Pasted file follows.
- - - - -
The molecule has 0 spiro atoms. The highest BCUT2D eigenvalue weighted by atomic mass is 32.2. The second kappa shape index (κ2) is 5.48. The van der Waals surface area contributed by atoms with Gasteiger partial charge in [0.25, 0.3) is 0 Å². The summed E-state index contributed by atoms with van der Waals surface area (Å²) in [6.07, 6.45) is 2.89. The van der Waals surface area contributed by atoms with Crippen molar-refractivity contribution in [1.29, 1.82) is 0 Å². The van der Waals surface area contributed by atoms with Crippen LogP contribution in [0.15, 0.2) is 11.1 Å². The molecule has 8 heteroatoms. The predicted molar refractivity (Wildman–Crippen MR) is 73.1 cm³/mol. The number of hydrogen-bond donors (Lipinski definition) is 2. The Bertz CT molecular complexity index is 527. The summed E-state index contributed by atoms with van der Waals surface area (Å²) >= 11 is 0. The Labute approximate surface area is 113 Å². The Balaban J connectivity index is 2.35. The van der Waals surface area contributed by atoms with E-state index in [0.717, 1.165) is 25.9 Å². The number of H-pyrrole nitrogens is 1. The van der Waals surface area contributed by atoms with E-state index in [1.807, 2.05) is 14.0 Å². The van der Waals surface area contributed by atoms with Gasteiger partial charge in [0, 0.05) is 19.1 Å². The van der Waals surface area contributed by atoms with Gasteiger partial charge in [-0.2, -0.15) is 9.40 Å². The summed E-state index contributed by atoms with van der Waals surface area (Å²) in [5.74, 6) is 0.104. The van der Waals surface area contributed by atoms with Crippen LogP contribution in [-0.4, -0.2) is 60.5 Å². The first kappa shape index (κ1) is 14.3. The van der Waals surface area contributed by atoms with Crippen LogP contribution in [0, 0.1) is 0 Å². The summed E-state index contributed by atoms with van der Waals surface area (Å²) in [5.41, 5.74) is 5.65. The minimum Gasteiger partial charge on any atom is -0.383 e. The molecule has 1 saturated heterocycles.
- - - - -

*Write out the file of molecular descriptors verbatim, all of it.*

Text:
The molecule has 0 spiro atoms. The highest BCUT2D eigenvalue weighted by atomic mass is 32.2. The second kappa shape index (κ2) is 5.48. The van der Waals surface area contributed by atoms with Gasteiger partial charge in [0.25, 0.3) is 0 Å². The summed E-state index contributed by atoms with van der Waals surface area (Å²) in [6.07, 6.45) is 2.89. The van der Waals surface area contributed by atoms with Crippen molar-refractivity contribution in [1.29, 1.82) is 0 Å². The van der Waals surface area contributed by atoms with Crippen LogP contribution in [0.15, 0.2) is 11.1 Å². The molecule has 8 heteroatoms. The predicted molar refractivity (Wildman–Crippen MR) is 73.1 cm³/mol. The number of hydrogen-bond donors (Lipinski definition) is 2. The Bertz CT molecular complexity index is 527. The summed E-state index contributed by atoms with van der Waals surface area (Å²) >= 11 is 0. The Labute approximate surface area is 113 Å². The Balaban J connectivity index is 2.35. The van der Waals surface area contributed by atoms with E-state index in [0.717, 1.165) is 25.9 Å². The number of H-pyrrole nitrogens is 1. The van der Waals surface area contributed by atoms with E-state index in [1.807, 2.05) is 14.0 Å². The van der Waals surface area contributed by atoms with Gasteiger partial charge in [0, 0.05) is 19.1 Å². The van der Waals surface area contributed by atoms with Gasteiger partial charge in [-0.2, -0.15) is 9.40 Å². The summed E-state index contributed by atoms with van der Waals surface area (Å²) in [5.74, 6) is 0.104. The van der Waals surface area contributed by atoms with Crippen LogP contribution in [-0.4, -0.2) is 60.5 Å². The first kappa shape index (κ1) is 14.3. The van der Waals surface area contributed by atoms with Crippen LogP contribution in [0, 0.1) is 0 Å². The summed E-state index contributed by atoms with van der Waals surface area (Å²) in [5.41, 5.74) is 5.65. The minimum Gasteiger partial charge on any atom is -0.383 e. The molecule has 1 saturated heterocycles.